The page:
The same is also true for pyridine, where the lone pair is also at right angles to the pi system.

So while in each case you might be tempted to say that they have 8 pi electrons, the correct answer is 6. This is a Hückel number, and both of these molecules are in fact aromatic.

The bottom line: each ring atom can contribute a maximum of one p orbital toward the pi system.

Some Examples With 5-Membered Rings

Some molecules with five-membered rings can also present ambiguities.

The cyclopentadiene anion (below)  has a lone pair on one of the carbons. Can this lone pair contribute to the pi system?

Since that carbon is not involved in any pi-bonding, the answer is yes.

The total number of pi electrons for the cyclopentadiene anion equals 2 (from the lone pair) plus the 4 electrons in the two pi bonds, giving us a total of 6. This is a Hückel number and the cyclopentadiene anion is in fact aromatic.

A similar situation arises for pyrrole. The nitrogen bears a lone pair but  is not involved in a pi bond (unlike pyridine, above). Therefore it can contribute to the pi system and this gives us a total of 6 pi electrons once we account for the 4 electrons from the two pi bonds.

A curious case is furan, where the oxygen bears two lone pairs. Does this mean that furan has 8 pi electrons? No!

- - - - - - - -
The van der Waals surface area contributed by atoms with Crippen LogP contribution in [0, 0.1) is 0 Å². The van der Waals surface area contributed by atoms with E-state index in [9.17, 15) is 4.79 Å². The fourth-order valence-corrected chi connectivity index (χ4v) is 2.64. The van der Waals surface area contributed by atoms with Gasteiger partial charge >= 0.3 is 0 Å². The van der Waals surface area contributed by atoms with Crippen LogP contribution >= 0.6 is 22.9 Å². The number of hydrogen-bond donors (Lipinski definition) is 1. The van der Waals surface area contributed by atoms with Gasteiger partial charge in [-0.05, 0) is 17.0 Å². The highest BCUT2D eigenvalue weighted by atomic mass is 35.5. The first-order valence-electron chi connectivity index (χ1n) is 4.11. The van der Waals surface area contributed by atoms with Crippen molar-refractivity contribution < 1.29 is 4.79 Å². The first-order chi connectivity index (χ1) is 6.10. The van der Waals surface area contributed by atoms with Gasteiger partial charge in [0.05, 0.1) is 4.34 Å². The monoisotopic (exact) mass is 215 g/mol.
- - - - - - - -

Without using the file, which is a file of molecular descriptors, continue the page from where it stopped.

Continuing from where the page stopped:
Why not? Because as we noted above, each atom can contribute a maximum of one p-orbital towards the pi system. In furan, one lone pair is in a p orbital, contributing to the pi system; the other is in the plane of the ring. This gives us a total of 6 pi electrons. Furan is aromatic. (So is thiophene, the sulfur analog of furan).

Finally there is imidazole, which has two nitrogens. One nitrogen (the N-H) is not involved in a pi bond, and thus can contribute a full lone pair; the other is involved in a pi bond, and the lone pair is in the plane of the ring. This also gives us a total of 6 pi electrons once we account for the two pi bonds.


Condition #4: The Molecule Must Be Flat

The fourth condition for aromaticity is that the molecule must be flat (planar).

Aromaticity is such a stabilizing property (worth 20-36 kcal/mol) that generally a molecule that is

  • cyclic
  • conjugated
  • has [4n+2] pi electrons

will also be flat.  Give a molecule a large enough potential energy well, and it will fall into it eventually.